We covered four things this week: The history readings, what good pitchwork is, how to critique well, and we watch a few short examples of pitches and critiqued them in class.

  • Notes from history: Fax machine & Telephone (Flatow)
    • Both took many years (decades for fax)
    • Involved many different people
    • Borrowing of previous ideas
    • Fax machine tech has stalled: todays faxes are based on very old technologies
    • “No practical value” is a common refrain heard by inventors and idea pitchers
  • Notes from Gladwell’s essay on Popeil
    • Cynical view of pitchwork: selling things people don’t need is described, yet Popeil does truely believe in his products.
    • Certain kinds of pitches work well in person vs. on television.
    • The “turn” is the part of a pitch where the vibe switches from selling to closing.
    • Deep sense of craft about both product design and pitchwork – He sees these as tightly integrated activities. Product function is just as important as product perception (angling the food for maximium visibility, etc.)

Good pitches:

  • Use personal characteristics to help make the pitch
  • Hits on pitchee’s wants and needs
  • Demonstrates conviction or passion
  • Is soft or hard depending on audience
  • Makes pitchee feel in control (Unless its a hard pitch)
  • Catch phrase or key point that’s easy to recall
  • Presentation and idea are as simple as possible, and easily understood
  • Creates a connection between the pitcher and the pitchee (typically based on the perception of trust)
  • Obfuscates or explains away negatives

Types of pitches:

All pitches are a request for something. Here are the 3 basic types of pitches and you should know what yours is before you do it, as it changes the focus of what the pitch should achieve.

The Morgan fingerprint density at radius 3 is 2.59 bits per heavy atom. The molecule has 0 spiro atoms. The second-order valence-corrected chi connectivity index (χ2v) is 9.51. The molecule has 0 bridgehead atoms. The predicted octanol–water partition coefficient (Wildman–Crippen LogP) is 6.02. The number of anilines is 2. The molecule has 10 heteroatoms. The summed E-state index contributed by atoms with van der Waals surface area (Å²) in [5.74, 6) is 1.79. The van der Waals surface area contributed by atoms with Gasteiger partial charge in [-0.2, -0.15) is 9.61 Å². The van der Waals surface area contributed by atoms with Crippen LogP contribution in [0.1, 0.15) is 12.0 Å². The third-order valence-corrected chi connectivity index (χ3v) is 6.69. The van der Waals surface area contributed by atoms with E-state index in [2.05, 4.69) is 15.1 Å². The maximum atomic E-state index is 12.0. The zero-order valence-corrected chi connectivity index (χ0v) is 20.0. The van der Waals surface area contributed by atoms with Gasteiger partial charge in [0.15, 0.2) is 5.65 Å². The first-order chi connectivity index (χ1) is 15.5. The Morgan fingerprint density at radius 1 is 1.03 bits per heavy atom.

1. Sell a product. Popei is the classic example of a pitcher who is selling a product directly to his customer. His pitches aim to get you to give your credit card #.
  2. Obtain funding. Most pitches for start-up companies or screenplays are really about obtaining funding. This kind of pitch is different in that you are pitching to someone other than the final consumer of the idea (e.g. You’re pitching to the movie studio, not to the people who will pay to see the movie).
  3. Inspire action. Its possible to pitch people to recycle, quit smoking, go out on a date with you, etc. The action you desire could simply be to get them interested in your idea and want to ask more questions or get involved.

Good criticism:

This is important as we’ll be critiquing each other at various times during the remainder of the course, including pitches. Good criticism is:

  • Collaborative. Information is going in both directions, building towards understanding and good advice.
  • Has recommendations for action. Its one thing to say something is lame, it’s another to offer practical insight as to how it can be improved.
  • Uses most effective channel for the person and situation. Criticism is a kind of pitch – good criticism picks the right means (e-mail, private conversation, group discussion) and right approach that have the highest odds of being effective for the person and situation in question.
  • Has respect for boundries. The criticism reflects constraints beyond the control of the other person.
  • Asks for clarification rather than making assumptions. A good critiquer will ask before they jump in “What were you trying to do here?” or “What effect was X intended to have?” This allows the critique to be centered on a comparison between the intention and the result, rather than a comparison between the critiquers personal biases and the result.

If you know of other good/bad examples of pitches, leave them in the comments.

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